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A radio dramatisation by John Keir Cross of the novel by William Makepeace Thackeray
5—' The Way of the World '
Produced by Peter Watts
It seems that for the moment Harry Warrington, the only survivor of the two Virginians of the title, is free from the complications that have entered his life since the beginning of his visit to England. He has escaped from Castlewood House, the old home of his ancestors the Esmonds, where his English relatives have done their best to win some of his fortune from him at the tables. He has punished his profligaie Cousin Will for trying to trick him in the matter of the horse he had won from him in a bet. True, there is still the major complication of his unfortunate betrothal to the elderly Lady Maria; but the Baroness Bernstein has taken Maria to Tunbridge Wells with her, and the chances are that that worldly old lady (nde Batrix Esmond) will find some way out of the innumerable difficulties of the affair.
Meantime, Harry has fallen by the way-side-literally, in a riding accident. But he has been rescued by those Good Samaritans and new friends, the charming Lamberts-Colonel Lambert, Mrs. Lambert, and their twd young daughters, Theo and Hester. At their nouse he has been introduced to Colonel James Wolfe; and, fully recovered from his wound, is travelling with him now to Tunbridge. John Keir Cross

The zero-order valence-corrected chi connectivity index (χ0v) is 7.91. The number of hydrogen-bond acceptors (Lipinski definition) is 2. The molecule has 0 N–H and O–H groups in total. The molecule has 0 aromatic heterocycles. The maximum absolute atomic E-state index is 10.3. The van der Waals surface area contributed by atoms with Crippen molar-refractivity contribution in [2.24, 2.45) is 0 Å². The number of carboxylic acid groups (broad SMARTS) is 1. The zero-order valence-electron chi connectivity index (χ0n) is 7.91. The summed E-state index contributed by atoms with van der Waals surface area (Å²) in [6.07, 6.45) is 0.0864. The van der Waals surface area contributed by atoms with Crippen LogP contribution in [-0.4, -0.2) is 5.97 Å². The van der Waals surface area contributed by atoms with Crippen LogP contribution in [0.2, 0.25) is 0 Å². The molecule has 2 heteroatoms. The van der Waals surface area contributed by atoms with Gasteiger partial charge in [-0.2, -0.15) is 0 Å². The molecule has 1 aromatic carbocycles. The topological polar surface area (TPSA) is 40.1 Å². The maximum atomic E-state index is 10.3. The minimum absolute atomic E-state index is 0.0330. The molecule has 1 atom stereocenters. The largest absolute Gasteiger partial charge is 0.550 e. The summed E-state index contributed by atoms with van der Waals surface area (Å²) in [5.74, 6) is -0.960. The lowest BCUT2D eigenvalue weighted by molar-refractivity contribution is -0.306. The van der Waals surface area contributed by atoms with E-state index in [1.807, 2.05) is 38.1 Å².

Unknown: John Keir Cross
Novel By: William Makepeace Thackeray
Produced By: Peter Watts
William Makepeace Thackeray: Sebastian Shaw
Harry Warrington: Howard Marion-Crawford
Colonel James Wolfe: Roderick Lovell
Jack Morris: Alexander Archdale
Lord March: Brewster Mason
The Baroness Bernstein: Marjorie Westbury
Lady Maria: Molly Rankin
Parson Sampson: Hugh Manning

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This site contains the BBC listings information which the BBC printed in Radio Times between 1923 and 2009. You can search the site for BBC programmes, people, dates and Radio Times editions.

We hope it helps you find information about that long forgotten BBC programme, research a particular person or browse your own involvement with the BBC.

Through the listings, you will also be able to use the Genome search function to find thousands of radio and TV programmes that are already available to view or listen to on the BBC website.

There are more than 5 million programme listings in Genome. This is a historical record of the planned output and the BBC services of any given time. It should be viewed in this context and with the understanding that it reflects the attitudes and standards of its time - not those of today.

Feedback about ' THE VIRGINIANS ', BBC Home Service Basic, 20.30, 29 January 1950
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